Data show patients can decrease annual injections while retaining, if not improving, on BCVA scores over 104 weeks.
A treat-and-extend (T&E) regimen of aflibercept (Eylea) could provide comparable benefit for patients with diabetic macular edema (DME) at 2 years, according to new findings presented at the American Academy of Ophthalmology (AAO) 2020 Virtual Meeting.
In new data presented by a team of investigators, led by study author Min Sagong, MD, the Regeneron anti-vascular endothelial growth factor (anti-VEGF) injection therapy showed improvement of visual acuity in patients with DME through up 104 weeks of care.
The outcomes follow previous year’s research showing aflibercept bettered anti-VEGF therapies ranibizumab and bevacizumab in one-year outcomes for patients with DME.
Sagong and colleagues conducted the prospective, multicenter, single-arm assessment of aflibercept with a pool of 46 patients with DME. Trial participants received 5 monthly injections of 2mg aflibercept, before being adjusted to an injection interval of 2 weeks based on observed changes to the central subfield macular thickness (CSMT).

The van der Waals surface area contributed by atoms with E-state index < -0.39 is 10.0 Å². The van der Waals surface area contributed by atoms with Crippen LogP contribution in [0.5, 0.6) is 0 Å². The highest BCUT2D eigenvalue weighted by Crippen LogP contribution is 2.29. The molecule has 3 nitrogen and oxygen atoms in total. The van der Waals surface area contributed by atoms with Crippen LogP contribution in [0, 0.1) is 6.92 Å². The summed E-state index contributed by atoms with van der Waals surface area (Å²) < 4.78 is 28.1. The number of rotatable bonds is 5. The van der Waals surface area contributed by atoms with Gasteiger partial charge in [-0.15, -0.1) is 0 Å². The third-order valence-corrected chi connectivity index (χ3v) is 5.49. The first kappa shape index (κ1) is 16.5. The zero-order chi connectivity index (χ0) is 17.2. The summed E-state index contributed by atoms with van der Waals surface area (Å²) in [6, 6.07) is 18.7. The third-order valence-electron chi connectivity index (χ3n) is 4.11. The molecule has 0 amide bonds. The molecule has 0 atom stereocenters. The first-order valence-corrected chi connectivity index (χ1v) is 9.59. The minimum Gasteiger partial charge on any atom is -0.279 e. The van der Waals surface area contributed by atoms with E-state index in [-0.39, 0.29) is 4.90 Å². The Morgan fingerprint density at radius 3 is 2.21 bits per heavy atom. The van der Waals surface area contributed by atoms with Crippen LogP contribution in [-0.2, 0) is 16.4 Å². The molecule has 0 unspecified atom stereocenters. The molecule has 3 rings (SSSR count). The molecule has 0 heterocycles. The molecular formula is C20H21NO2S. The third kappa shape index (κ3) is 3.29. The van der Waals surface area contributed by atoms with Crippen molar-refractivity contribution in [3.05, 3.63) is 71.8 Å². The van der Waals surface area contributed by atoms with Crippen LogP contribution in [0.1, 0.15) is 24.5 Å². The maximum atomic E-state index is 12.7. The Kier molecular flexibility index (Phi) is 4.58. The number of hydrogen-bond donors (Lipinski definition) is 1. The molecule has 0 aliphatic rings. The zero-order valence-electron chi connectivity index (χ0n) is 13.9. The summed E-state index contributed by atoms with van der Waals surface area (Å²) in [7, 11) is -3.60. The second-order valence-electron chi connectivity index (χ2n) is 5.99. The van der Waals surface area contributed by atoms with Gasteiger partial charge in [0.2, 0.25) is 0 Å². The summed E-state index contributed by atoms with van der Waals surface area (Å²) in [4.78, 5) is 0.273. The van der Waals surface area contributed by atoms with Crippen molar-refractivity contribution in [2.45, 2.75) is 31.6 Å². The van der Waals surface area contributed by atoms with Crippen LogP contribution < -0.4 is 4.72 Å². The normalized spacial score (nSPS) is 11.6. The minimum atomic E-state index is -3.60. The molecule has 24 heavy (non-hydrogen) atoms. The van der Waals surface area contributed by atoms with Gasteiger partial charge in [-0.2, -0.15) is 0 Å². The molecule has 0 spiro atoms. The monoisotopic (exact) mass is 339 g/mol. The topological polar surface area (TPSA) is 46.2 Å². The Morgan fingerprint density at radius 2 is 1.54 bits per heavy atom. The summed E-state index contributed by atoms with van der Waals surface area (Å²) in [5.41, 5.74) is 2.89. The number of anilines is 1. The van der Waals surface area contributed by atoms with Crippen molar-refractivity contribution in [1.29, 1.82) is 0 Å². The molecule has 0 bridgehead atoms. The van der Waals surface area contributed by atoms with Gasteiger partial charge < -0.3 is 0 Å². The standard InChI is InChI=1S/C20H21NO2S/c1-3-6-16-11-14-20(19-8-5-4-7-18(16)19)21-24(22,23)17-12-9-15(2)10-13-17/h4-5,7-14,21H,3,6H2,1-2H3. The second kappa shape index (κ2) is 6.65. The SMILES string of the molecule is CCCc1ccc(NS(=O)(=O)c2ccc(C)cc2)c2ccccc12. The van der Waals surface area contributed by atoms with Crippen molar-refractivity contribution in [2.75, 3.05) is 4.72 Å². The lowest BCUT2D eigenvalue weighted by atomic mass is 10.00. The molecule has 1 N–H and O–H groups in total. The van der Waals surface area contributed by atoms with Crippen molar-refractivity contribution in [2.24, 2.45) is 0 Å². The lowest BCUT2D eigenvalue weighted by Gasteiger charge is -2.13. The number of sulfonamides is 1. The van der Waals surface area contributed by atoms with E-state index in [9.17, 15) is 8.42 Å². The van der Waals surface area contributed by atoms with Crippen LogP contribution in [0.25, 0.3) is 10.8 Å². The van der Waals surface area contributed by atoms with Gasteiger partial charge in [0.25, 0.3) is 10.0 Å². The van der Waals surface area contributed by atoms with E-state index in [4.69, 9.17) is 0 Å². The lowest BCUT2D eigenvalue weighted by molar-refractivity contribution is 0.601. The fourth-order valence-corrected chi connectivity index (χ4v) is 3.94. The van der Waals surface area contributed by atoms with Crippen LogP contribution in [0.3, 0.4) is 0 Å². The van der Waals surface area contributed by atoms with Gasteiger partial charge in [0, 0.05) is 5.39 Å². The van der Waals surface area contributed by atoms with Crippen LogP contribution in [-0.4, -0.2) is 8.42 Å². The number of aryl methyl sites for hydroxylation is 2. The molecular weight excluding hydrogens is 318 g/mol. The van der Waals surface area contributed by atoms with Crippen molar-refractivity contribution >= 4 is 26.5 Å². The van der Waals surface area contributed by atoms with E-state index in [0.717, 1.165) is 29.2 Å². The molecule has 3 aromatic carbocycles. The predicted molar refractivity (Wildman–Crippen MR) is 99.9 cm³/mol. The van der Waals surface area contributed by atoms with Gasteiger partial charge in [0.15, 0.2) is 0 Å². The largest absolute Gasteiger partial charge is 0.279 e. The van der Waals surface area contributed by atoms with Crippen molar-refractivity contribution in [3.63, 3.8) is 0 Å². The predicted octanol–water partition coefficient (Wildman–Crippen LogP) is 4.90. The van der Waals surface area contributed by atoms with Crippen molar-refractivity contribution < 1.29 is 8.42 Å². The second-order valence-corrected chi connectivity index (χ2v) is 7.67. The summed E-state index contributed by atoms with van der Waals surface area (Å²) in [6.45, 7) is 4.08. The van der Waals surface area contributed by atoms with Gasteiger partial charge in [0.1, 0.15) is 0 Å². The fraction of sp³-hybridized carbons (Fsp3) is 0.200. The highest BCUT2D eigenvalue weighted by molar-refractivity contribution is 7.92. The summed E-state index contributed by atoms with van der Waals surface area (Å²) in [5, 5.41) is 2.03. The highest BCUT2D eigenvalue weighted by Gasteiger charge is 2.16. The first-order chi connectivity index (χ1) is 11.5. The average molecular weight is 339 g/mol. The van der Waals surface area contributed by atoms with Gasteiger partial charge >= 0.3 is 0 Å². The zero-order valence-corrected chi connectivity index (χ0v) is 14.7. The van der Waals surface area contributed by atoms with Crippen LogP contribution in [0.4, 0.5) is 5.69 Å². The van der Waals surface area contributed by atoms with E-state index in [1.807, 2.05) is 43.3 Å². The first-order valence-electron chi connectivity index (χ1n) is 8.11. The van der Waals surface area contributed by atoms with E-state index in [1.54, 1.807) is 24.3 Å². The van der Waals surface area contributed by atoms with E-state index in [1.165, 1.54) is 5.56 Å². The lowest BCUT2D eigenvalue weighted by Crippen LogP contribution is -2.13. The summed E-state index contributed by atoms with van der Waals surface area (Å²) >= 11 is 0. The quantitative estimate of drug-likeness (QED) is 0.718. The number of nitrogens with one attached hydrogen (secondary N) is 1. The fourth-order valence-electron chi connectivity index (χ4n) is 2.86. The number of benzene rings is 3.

Investigators were observing patients for a primary outcome of changes in best corrected visual corrected visual acuity (BCVA) from baseline at 104 weeks.
At 52 weeks, patients reported a significant improvement of plus 9.1 letters in BCVA from baseline. By 104 weeks, they had maintained a mean plus 9.4 letters improvement in BCVA (P <.001).
More than one-third (34.8%) of observed eyes gained ≥15 letters in BCVA scoring at 104 weeks.
CMST decreased by -191 mcm from baseline at 104 weeks (P <.001). Mean aflibercept injections were 8.5 per patient at 52 weeks, then decreased to just 3.9 per patient in the following 52 weeks. Injection interval was extended to 12 weeks in more than half (56.5%) of all treated patients with DME.
Sagong and colleagues concluded the observed efficacy of aflibercept at 104 weeks—coupled with previous outcomes showing its benefit versus competitors at shorter durations—indicate its longterm benefit and tolerability for eligible patients with DME.
“The T&E regimen for DME of the current study, using aflibercept, showed 2-year efficacy comparable to the fixed-dosing regimen of the pivotal trials,” investigators wrote. “The flexible dosing of T&E would avoid overtreatment without losing the expected efficacy.”
The study, “Two-Year Results of T&E Regimen Using Aflibercept for DME: The VIBIM study,” was presented at AAO 2020.